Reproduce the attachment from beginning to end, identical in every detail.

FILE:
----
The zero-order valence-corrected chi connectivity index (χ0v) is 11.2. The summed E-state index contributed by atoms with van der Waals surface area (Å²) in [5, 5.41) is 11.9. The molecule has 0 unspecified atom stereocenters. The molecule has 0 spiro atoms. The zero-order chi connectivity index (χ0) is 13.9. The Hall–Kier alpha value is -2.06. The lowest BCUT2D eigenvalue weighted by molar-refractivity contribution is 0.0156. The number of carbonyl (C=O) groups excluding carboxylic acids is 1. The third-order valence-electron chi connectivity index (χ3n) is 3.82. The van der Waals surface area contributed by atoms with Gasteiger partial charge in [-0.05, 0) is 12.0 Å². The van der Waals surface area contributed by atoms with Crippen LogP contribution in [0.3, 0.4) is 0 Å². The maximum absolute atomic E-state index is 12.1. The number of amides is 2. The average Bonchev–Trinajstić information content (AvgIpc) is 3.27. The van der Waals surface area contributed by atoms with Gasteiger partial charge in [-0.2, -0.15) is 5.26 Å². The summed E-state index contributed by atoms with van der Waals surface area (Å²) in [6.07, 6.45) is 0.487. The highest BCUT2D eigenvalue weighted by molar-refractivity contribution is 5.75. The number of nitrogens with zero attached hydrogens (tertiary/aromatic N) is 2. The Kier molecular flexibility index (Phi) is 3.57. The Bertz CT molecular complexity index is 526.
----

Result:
The zero-order valence-corrected chi connectivity index (χ0v) is 11.2. The summed E-state index contributed by atoms with van der Waals surface area (Å²) in [5, 5.41) is 11.9. The molecule has 0 unspecified atom stereocenters. The molecule has 0 spiro atoms. The zero-order chi connectivity index (χ0) is 13.9. The Hall–Kier alpha value is -2.06. The lowest BCUT2D eigenvalue weighted by molar-refractivity contribution is 0.0156. The number of carbonyl (C=O) groups excluding carboxylic acids is 1. The third-order valence-electron chi connectivity index (χ3n) is 3.82. The van der Waals surface area contributed by atoms with Gasteiger partial charge in [-0.05, 0) is 12.0 Å². The van der Waals surface area contributed by atoms with Crippen LogP contribution in [0.3, 0.4) is 0 Å². The maximum absolute atomic E-state index is 12.1. The number of amides is 2. The average Bonchev–Trinajstić information content (AvgIpc) is 3.27. The van der Waals surface area contributed by atoms with Gasteiger partial charge in [-0.2, -0.15) is 5.26 Å². The summed E-state index contributed by atoms with van der Waals surface area (Å²) in [6.07, 6.45) is 0.487. The highest BCUT2D eigenvalue weighted by molar-refractivity contribution is 5.75. The number of nitrogens with zero attached hydrogens (tertiary/aromatic N) is 2. The Kier molecular flexibility index (Phi) is 3.57. The Bertz CT molecular complexity index is 526.